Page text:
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Nick Raynor, investment adviser at The Share Centre, takes a look at Barclays, BP and Associated British Foods who reported today and outlines what their results mean for investors. 

Barclays’ results were slightly disappointing as profits fell below expectations. Surprisingly, the weakness came from Barclays Capital which is the main driver of profits and revenue for the bank.

These are tentative times for Barclays and one more poor quarter could lead to a full year downgrade. However, profit levels are still reasonably high and Barclays remains our preferred play in the banking sector. Investors seeking exposure to this turbulent sector should be attracted by its ability to offer a dividend, its strong profit growth and its international exposure.

Profits have fallen further for BP during Q1 as the cost of the clean-up in the Gulf of Mexico continues to mount up. This fall was expected and is likely to continue in to Q2. BP is currently selling off large amounts of its assets and until this strategy is completed it is difficult to predict future profit level.

However, the oil giant did make a profit of $7.185bn during Q1 as high oil prices had a positive affect – our concern is what will happen if these begin to fall?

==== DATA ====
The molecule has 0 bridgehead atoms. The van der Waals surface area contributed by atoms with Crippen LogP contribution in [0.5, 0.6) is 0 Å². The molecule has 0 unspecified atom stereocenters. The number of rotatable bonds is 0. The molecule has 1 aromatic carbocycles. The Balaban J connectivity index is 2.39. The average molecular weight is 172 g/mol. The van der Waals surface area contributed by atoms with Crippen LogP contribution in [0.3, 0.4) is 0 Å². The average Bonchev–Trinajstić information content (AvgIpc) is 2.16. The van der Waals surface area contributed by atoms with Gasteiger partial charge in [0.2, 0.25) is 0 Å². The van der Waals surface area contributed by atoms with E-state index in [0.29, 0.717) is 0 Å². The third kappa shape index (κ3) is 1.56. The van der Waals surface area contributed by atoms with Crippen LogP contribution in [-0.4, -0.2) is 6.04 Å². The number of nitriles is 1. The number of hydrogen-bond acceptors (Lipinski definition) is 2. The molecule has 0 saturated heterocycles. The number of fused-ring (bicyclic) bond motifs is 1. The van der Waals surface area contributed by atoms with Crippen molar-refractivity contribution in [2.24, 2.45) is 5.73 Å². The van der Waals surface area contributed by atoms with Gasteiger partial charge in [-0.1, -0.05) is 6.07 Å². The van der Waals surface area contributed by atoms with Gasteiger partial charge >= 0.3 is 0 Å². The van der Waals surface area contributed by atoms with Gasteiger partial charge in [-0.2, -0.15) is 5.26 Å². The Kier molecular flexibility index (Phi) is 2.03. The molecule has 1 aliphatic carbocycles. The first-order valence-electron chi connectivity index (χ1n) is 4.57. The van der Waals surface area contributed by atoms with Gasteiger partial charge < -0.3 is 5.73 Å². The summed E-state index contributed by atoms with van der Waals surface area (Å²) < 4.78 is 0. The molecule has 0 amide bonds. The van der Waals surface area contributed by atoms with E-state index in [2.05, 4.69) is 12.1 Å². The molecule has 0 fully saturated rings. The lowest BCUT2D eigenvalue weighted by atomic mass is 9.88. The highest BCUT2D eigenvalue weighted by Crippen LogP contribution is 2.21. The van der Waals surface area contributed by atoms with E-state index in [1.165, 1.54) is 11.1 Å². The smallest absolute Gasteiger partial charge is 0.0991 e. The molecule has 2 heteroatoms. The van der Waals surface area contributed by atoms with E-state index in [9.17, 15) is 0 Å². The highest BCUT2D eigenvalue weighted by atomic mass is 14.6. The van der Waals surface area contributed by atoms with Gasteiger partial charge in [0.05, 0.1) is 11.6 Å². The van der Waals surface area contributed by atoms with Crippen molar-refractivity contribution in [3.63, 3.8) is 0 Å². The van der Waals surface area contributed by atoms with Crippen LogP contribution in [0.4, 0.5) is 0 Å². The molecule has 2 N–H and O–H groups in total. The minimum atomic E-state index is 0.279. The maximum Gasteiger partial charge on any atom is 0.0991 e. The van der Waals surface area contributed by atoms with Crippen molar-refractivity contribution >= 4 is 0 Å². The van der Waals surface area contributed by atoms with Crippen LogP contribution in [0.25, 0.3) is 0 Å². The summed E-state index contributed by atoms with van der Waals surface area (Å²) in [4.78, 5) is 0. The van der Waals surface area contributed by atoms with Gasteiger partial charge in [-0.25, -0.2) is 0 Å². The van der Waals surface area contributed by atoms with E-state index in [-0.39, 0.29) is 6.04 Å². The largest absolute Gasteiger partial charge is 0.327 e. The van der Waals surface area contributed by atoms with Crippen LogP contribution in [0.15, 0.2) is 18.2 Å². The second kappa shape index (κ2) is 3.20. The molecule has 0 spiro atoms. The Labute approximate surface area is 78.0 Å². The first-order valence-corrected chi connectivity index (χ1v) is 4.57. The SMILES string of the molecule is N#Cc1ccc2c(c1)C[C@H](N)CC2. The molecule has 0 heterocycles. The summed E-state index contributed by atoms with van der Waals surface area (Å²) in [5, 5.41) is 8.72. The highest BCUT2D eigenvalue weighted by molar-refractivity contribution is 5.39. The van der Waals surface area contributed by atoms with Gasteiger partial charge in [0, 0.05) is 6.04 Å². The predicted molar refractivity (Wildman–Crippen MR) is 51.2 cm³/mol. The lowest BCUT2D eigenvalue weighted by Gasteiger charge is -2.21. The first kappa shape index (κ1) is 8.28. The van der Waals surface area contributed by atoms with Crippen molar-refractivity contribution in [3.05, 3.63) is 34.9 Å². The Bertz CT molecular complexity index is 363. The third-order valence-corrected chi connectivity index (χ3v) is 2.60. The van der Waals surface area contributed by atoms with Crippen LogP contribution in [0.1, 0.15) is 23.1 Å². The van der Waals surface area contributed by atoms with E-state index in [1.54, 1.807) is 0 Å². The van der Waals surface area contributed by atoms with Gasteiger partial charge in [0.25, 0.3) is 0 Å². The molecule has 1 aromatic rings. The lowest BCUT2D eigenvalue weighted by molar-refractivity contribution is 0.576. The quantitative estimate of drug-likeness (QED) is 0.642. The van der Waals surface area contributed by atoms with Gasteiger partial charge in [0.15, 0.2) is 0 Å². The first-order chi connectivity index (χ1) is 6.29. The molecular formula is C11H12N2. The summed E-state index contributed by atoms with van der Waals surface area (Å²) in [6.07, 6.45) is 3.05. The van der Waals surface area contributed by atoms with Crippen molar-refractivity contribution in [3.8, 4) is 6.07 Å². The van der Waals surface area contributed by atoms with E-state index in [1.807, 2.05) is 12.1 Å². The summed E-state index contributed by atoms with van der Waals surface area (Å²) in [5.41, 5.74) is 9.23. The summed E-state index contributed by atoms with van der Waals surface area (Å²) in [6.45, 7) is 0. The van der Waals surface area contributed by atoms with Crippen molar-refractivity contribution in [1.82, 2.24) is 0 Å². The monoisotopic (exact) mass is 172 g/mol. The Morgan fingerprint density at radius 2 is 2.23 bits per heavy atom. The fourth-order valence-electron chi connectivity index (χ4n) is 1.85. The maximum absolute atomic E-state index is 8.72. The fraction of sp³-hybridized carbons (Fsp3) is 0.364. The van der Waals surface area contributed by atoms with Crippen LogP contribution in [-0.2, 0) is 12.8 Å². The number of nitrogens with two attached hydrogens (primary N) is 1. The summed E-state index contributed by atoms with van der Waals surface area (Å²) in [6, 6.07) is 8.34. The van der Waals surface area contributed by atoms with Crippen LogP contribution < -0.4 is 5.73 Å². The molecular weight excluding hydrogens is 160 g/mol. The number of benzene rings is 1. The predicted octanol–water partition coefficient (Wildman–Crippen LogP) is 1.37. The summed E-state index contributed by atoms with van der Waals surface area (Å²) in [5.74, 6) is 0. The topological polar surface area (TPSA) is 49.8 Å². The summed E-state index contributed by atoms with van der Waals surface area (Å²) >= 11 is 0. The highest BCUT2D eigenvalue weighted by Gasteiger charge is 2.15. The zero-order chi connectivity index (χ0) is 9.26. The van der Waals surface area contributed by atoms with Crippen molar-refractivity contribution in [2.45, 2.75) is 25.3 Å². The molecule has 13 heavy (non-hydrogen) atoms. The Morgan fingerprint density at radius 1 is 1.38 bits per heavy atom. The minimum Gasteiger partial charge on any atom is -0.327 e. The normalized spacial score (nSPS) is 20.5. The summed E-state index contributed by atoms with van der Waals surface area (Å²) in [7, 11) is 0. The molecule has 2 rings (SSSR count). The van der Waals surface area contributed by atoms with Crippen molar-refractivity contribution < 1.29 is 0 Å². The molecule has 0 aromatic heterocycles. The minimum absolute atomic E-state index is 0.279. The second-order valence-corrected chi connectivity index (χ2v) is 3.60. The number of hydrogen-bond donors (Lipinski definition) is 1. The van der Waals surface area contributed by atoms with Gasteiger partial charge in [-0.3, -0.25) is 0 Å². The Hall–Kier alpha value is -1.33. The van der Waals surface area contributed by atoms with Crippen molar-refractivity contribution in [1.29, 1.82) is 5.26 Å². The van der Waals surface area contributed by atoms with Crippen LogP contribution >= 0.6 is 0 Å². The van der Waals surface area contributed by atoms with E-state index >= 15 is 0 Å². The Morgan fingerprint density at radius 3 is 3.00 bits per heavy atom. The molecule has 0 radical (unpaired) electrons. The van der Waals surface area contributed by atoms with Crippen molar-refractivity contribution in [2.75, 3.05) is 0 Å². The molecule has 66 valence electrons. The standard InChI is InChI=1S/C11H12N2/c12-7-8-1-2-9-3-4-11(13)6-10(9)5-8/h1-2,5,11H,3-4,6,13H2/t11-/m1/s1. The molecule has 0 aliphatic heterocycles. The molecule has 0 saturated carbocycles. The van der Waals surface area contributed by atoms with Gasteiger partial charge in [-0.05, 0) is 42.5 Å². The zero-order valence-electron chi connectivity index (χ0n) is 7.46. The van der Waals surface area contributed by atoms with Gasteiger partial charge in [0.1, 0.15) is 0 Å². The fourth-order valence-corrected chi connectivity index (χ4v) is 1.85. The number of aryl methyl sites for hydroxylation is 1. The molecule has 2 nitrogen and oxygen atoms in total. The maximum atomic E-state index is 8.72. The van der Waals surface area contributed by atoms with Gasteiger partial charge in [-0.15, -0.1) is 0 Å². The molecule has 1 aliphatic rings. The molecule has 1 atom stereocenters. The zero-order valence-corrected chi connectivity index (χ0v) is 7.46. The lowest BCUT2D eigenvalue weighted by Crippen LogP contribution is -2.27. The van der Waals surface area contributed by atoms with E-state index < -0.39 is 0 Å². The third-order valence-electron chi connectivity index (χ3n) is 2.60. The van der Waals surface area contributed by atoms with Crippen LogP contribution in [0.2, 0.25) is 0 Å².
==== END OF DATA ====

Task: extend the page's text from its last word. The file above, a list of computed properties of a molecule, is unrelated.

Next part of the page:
We currently list BP as a ‘hold’ for investors. Although the share price is holding value, we don’t expect any rise in the short term. There may still be some nasty surprises to emerge from the US and the cost of the clean-up is still rising, however a quarterly dividend is expected and high risk investors may wish to take a small stake.

Continued pressures on the UK consumer have restricted the level of growth in profits and revenue for Associated British Foods during Q1.  Despite an increase in growth from the company’s two main bread winners, Primark and Sugar, this is still a disappointing update. Sadly, we feel this can only get worse as the remainder of 2011 is expected to see costs rise and margins squeezed by the increased price of cotton.

Associated British Foods increased its dividend by 4% to 7.9p, but this did little to reassure investors as early morning trading saw the share price fall 5%. Off the back of these results we have downgraded ABF and now recommend investors sell this retailer. Going forward, we are cautious of the retail sector as a whole and suggest investors can make their money work better elsewhere.

All information given including prices, yields and our opinion is correct at the time of publication.  Our opinions on investments can change at any time and for our latest view please go to www.share.com.  To understand how our Advice team arrive at their views please read our Investment Research Policy.


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